The couchettes are also very much secondhand, with old Slovakian railway posters on the walls. It’s also worth noting that there’s no dining car for now, just drinks and snacks from the train guards, so eat before you board or bring a train picnic.

Still, the cabin beds are genuinely pretty comfy (if not exactly wide), with plush pillows and duvets. There’s a welcome drink included in your ticket price, plus coffee or tea and a continental breakfast box in the morning. The train staff are charming, with an offbeat hipster vibe that adds to the Accidentally Wes Anderson-ness of the whole experience.

And if the cabin interiors feel slightly like being in a submarine, the views are a lot better: sunset over Dutch fields; the Great Church of Dordrecht whizzing by on the right; glimpses of cities, towns, isolated farmhouses and old red-brick stations.

European Sleeper: the view from bed
Photograph: James ManningThe view from a European Sleeper cabin bed

There’s one more big pro. Arriving in Berlin first thing in the morning, with a whole day’s wanderings ahead of you, doesn’t just feel great – it also saves you a night’s accommodation costs, helping to justify the higher prices you’ll pay for travelling in a more conscious and eco-friendly manner. Tickets are charged per person, not per cabin – so our cabin for two cost €438, but if you travel solo, you can book an entire cabin to yourself from around €200. Toddlers (and pets!) travel for free; children get reduced fares; and Interrail passes will be integrated at some point too.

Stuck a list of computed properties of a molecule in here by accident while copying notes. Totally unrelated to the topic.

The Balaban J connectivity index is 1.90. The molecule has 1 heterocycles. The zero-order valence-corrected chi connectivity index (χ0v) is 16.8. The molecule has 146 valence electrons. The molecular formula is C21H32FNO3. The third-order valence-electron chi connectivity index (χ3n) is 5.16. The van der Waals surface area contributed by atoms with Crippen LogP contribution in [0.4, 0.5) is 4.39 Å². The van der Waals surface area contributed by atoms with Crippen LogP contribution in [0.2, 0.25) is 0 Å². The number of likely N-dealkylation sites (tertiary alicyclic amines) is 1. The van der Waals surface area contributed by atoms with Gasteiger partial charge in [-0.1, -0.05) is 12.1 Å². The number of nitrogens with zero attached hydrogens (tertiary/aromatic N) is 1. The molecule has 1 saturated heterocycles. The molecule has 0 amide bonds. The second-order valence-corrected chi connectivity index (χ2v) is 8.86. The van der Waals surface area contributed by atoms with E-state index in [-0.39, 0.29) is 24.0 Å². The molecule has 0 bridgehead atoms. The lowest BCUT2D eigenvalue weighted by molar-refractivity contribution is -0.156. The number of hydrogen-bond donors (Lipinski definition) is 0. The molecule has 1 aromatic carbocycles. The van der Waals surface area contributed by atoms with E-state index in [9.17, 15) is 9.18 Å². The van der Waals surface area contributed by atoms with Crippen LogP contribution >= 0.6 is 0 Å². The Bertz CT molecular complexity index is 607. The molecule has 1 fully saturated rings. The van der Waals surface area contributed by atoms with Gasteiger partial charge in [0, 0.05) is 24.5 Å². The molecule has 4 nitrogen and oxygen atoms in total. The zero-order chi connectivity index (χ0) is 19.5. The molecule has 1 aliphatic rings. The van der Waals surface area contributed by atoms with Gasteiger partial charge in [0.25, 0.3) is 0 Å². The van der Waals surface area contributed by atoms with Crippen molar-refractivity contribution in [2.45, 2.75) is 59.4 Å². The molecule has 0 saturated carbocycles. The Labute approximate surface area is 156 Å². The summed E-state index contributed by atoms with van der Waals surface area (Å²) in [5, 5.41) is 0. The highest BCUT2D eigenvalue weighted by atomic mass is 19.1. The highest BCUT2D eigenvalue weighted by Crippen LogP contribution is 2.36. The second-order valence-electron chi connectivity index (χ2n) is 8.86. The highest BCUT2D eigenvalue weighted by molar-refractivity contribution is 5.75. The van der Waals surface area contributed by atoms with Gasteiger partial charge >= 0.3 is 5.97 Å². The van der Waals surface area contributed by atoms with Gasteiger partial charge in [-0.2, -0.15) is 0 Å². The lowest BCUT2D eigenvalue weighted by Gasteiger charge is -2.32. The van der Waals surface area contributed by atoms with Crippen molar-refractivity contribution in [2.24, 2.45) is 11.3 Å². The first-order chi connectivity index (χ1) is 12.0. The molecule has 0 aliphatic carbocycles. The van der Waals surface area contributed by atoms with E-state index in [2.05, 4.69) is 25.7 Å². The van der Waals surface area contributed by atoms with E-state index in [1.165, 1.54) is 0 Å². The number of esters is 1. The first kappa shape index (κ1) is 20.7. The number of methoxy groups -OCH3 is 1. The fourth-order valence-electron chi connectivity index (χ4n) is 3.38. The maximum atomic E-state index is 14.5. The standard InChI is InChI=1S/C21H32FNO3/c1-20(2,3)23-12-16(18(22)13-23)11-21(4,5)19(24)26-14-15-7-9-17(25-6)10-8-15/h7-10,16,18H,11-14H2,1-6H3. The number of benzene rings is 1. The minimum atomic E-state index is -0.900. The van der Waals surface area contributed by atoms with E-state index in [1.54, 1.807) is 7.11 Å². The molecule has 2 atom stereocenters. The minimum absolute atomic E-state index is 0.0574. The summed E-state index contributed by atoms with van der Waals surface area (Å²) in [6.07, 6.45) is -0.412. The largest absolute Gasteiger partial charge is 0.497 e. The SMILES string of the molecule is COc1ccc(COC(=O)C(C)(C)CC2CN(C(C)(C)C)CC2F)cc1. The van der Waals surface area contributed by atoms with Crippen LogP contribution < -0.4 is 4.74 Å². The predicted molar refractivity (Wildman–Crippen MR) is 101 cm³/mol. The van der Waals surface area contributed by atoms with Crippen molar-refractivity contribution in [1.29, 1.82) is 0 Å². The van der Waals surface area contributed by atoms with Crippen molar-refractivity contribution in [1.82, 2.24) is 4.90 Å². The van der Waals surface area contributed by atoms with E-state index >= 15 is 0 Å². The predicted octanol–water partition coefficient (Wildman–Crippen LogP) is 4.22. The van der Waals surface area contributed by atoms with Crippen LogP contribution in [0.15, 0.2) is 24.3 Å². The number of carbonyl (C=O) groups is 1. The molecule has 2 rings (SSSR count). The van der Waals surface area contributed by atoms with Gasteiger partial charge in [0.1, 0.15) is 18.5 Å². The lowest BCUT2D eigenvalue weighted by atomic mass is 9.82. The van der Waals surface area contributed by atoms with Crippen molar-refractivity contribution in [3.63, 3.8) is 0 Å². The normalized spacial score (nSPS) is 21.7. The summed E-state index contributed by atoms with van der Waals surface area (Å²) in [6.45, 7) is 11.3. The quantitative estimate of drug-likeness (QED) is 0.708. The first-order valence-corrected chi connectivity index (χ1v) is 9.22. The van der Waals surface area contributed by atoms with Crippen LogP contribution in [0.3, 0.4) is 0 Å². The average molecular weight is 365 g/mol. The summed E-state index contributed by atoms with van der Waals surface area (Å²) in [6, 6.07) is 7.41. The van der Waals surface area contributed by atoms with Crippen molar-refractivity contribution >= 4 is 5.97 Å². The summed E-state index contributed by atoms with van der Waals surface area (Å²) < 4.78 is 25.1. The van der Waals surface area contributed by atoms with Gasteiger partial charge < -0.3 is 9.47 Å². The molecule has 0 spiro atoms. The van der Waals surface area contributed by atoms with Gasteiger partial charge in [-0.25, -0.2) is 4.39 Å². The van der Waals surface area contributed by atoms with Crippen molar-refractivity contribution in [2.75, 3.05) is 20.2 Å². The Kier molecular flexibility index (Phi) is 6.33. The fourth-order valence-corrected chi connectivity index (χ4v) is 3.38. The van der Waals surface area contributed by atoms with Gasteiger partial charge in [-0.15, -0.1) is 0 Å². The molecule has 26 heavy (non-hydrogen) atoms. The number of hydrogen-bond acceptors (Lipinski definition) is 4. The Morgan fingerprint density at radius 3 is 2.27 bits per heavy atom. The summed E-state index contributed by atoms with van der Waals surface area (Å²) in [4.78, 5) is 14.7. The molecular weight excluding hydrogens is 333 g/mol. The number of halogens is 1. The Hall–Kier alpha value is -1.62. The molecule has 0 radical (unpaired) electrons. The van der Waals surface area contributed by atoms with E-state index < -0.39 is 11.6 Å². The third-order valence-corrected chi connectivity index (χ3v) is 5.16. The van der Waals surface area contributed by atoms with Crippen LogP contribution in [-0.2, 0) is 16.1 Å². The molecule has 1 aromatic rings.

Also, even though this is the rail equivalent of a red-eye flight, you should arrive feeling pretty well-rested. I’m a fairly decent sleeper, and the noise from the train – not to mention my fellow passengers – hardly woke me at all, even without earplugs.

European Sleeper plans to extend the Berlin route to Prague next year, as well as introducing an overnight train from Amsterdam and Brussels to Barcelona. Meanwhile, a second sleeper-train service to Berlin is in the works, giving future travellers even more options. All in all, I’d recommend the experience to anyone. Even budget-flight diehards should give it a go. After years of sitting around in departure lounges and airless tubes, the novelty of the train ride makes the journey part of the adventure rather than a tedious schlep.

No, this isn’t the quickest way from A(msterdam) to B(erlin) – or the cheapest. But, sipping on hot coffee and gazing out as the lakes and trees of Wannsee flashed by the window, the city just waking up, I felt that surely this is the greatest way to travel.

Read more about why your next trip should be a sleeper-train adventure.

And did you see that for some trips, sleeper trains could be cheaper than flying?